The problem of the Indian States under British Rule

The problem of Indian States in the form in which it was inherited by free India, was an accident of the ascendency of British power in India. The institution of rulership had, no doubt, been a recognised feature of ancient Indian polity and the States had studded the map of India even before the advent of the British in this country.

Calcutta-John Welsh Dulles-1855

At the season of the Charak-pujah, Kali-ghat is a scene of more than ordinary interest. By sunrise the multitudes from every quarter of the native city pour forth like bees from their hives, and uniting in the suburb of Bhowanipur, stream towards the temple. The mass, arrayed in holiday robes, attend as spectators; others, with garlands of flowers about their necks, or with their bodies besmeared with ashes, are seen to be devotees.

British King arrived in Calcutta by train-1911

On Saturday, 28th December, Their Majesties arrived in Calcutta by train. They proceeded from Howrah terminus to Prinsep's Ghat by steamer. On landing at the Ghat they were received by His Excellency the Viceroy and the high officials of Government. They received the homage of the Executive Council of Bengal, the Ruling and Feudatory Chiefs, and certain of the Nobility, also deputations from public bodies — commercial, educational and municipal.

Education: Mohandas K. Gandhi-1922

Is it not a most painful thing that, if I want to go to a court of justice, I must employ the English language as medium; that, when I become a barrister, I may not speak my mother-tongue, and that some one else should have to translate to me from my own language? Is not this absolutely absurd? Is it not a sign of slavery? Am I to blame the English for it or myself? It is we, the English-knowing men, that have enslaved India. The curse of the nation will rest not upon the English but upon us.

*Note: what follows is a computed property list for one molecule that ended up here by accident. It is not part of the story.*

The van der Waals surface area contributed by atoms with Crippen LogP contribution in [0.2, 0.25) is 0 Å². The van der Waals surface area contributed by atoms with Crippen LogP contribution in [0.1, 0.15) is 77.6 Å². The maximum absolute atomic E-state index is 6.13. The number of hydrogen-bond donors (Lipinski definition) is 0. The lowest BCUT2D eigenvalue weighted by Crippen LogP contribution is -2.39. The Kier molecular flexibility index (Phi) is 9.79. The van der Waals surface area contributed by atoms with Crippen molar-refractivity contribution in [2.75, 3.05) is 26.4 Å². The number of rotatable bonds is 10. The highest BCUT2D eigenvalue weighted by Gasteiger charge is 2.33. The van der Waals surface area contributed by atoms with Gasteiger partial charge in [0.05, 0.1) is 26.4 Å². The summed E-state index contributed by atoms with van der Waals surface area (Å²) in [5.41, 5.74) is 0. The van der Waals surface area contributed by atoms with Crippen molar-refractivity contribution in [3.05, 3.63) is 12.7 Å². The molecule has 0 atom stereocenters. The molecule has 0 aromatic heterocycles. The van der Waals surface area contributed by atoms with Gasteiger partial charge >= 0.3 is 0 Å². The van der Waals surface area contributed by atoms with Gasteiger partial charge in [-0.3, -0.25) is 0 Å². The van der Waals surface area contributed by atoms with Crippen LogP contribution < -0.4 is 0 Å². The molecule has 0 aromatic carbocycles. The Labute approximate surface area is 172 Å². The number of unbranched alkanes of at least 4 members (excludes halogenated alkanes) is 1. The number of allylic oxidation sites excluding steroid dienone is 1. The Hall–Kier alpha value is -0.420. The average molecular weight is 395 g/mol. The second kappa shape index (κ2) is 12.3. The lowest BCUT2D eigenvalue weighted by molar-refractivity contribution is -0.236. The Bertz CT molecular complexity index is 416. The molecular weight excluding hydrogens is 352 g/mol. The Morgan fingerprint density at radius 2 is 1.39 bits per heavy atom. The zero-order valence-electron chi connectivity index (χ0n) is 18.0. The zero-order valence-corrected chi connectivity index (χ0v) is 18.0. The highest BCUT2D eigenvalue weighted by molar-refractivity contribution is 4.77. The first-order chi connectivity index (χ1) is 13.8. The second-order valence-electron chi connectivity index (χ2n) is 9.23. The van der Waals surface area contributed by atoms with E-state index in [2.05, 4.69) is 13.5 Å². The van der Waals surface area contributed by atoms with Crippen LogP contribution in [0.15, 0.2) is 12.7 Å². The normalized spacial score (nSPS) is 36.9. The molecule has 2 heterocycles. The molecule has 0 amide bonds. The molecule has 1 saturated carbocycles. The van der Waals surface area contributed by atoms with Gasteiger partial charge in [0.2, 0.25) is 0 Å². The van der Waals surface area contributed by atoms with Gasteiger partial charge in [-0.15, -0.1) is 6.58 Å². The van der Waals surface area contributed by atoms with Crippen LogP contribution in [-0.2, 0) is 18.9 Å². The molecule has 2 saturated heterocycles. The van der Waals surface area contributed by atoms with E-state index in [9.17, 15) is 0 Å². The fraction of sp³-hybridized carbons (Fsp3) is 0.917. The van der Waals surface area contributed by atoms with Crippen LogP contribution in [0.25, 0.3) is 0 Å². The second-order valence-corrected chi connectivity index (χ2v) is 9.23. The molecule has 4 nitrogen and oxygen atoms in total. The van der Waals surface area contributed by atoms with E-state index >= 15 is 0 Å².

The Condition of India Doctors-Mohandas K. Gandhi-1922

It is worth considering why we take up the profession of medicine. It is certainly not taken up for the purpose of serving humanity. We become doctors so that we may obtain honours and riches. I have endeavoured to show that there is no real service of humanity in the profession, and that it is injurious to mankind. Doctors make a show of their knowledge, and charge exorbitant fees.

The Condition of India Lawyers-Mohandas K. Gandhi-1922

The lawyers, therefore, will, as a rule, advance quarrels, instead of repressing them. Moreover, men take up that profession, not in order to help others out of their miseries, but to enrich themselves. It is one of the avenues of becoming wealthy and their interest exists in multiplying disputes. It is within my knowledge that they are glad when men have disputes. Petty pleaders actually manufacture them. Their touts, like so many leeches, such the blood of the poor people. Lawyers are men who have little to do. Lazy people, in order to indulge in luxuries, take up such professions.